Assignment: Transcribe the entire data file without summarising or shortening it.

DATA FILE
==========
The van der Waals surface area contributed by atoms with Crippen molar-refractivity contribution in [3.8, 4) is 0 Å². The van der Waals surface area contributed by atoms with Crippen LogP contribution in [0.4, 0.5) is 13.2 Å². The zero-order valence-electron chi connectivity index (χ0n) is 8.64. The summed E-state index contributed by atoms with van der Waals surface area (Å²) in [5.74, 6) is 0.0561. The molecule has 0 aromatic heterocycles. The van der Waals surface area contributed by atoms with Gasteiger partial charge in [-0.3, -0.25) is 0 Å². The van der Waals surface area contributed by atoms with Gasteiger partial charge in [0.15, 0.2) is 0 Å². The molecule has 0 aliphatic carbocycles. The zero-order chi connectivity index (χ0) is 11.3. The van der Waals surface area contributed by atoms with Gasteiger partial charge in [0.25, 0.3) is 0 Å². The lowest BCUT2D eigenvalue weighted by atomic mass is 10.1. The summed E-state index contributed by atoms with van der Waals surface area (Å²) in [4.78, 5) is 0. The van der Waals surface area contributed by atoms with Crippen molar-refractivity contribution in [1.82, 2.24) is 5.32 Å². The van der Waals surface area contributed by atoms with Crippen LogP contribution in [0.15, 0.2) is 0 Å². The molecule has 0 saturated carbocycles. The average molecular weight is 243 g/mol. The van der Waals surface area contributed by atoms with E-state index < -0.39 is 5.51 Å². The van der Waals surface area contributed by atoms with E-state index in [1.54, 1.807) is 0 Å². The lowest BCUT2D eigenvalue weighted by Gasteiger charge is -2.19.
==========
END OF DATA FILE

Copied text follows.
The van der Waals surface area contributed by atoms with Crippen molar-refractivity contribution in [3.8, 4) is 0 Å². The van der Waals surface area contributed by atoms with Crippen LogP contribution in [0.4, 0.5) is 13.2 Å². The zero-order valence-electron chi connectivity index (χ0n) is 8.64. The summed E-state index contributed by atoms with van der Waals surface area (Å²) in [5.74, 6) is 0.0561. The molecule has 0 aromatic heterocycles. The van der Waals surface area contributed by atoms with Gasteiger partial charge in [-0.3, -0.25) is 0 Å². The van der Waals surface area contributed by atoms with Gasteiger partial charge in [0.15, 0.2) is 0 Å². The molecule has 0 aliphatic carbocycles. The zero-order chi connectivity index (χ0) is 11.3. The van der Waals surface area contributed by atoms with Gasteiger partial charge in [0.25, 0.3) is 0 Å². The lowest BCUT2D eigenvalue weighted by atomic mass is 10.1. The summed E-state index contributed by atoms with van der Waals surface area (Å²) in [4.78, 5) is 0. The van der Waals surface area contributed by atoms with Crippen molar-refractivity contribution in [1.82, 2.24) is 5.32 Å². The van der Waals surface area contributed by atoms with Crippen LogP contribution in [0.15, 0.2) is 0 Å². The molecule has 0 saturated carbocycles. The average molecular weight is 243 g/mol. The van der Waals surface area contributed by atoms with E-state index < -0.39 is 5.51 Å². The van der Waals surface area contributed by atoms with E-state index in [1.54, 1.807) is 0 Å². The lowest BCUT2D eigenvalue weighted by Gasteiger charge is -2.19.